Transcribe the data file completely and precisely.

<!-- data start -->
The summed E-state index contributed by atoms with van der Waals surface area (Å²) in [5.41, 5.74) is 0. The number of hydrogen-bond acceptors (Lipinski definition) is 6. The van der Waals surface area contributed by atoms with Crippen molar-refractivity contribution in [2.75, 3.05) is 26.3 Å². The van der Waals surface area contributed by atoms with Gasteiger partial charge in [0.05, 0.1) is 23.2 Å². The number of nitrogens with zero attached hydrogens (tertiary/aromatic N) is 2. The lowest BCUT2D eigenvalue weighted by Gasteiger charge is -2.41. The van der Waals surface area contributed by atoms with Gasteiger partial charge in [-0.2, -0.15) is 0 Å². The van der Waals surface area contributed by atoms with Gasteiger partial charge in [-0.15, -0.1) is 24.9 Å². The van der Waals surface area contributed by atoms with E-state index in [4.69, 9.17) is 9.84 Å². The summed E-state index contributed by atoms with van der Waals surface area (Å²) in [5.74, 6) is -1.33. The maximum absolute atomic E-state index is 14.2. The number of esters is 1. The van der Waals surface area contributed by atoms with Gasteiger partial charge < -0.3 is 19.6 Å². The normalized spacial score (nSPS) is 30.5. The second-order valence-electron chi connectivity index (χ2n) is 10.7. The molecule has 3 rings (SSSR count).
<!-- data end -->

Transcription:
The summed E-state index contributed by atoms with van der Waals surface area (Å²) in [5.41, 5.74) is 0. The number of hydrogen-bond acceptors (Lipinski definition) is 6. The van der Waals surface area contributed by atoms with Crippen molar-refractivity contribution in [2.75, 3.05) is 26.3 Å². The van der Waals surface area contributed by atoms with Gasteiger partial charge in [0.05, 0.1) is 23.2 Å². The number of nitrogens with zero attached hydrogens (tertiary/aromatic N) is 2. The lowest BCUT2D eigenvalue weighted by Gasteiger charge is -2.41. The van der Waals surface area contributed by atoms with Gasteiger partial charge in [-0.2, -0.15) is 0 Å². The van der Waals surface area contributed by atoms with Gasteiger partial charge in [-0.15, -0.1) is 24.9 Å². The van der Waals surface area contributed by atoms with E-state index in [4.69, 9.17) is 9.84 Å². The summed E-state index contributed by atoms with van der Waals surface area (Å²) in [5.74, 6) is -1.33. The maximum absolute atomic E-state index is 14.2. The number of esters is 1. The van der Waals surface area contributed by atoms with Gasteiger partial charge < -0.3 is 19.6 Å². The normalized spacial score (nSPS) is 30.5. The second-order valence-electron chi connectivity index (χ2n) is 10.7. The molecule has 3 rings (SSSR count).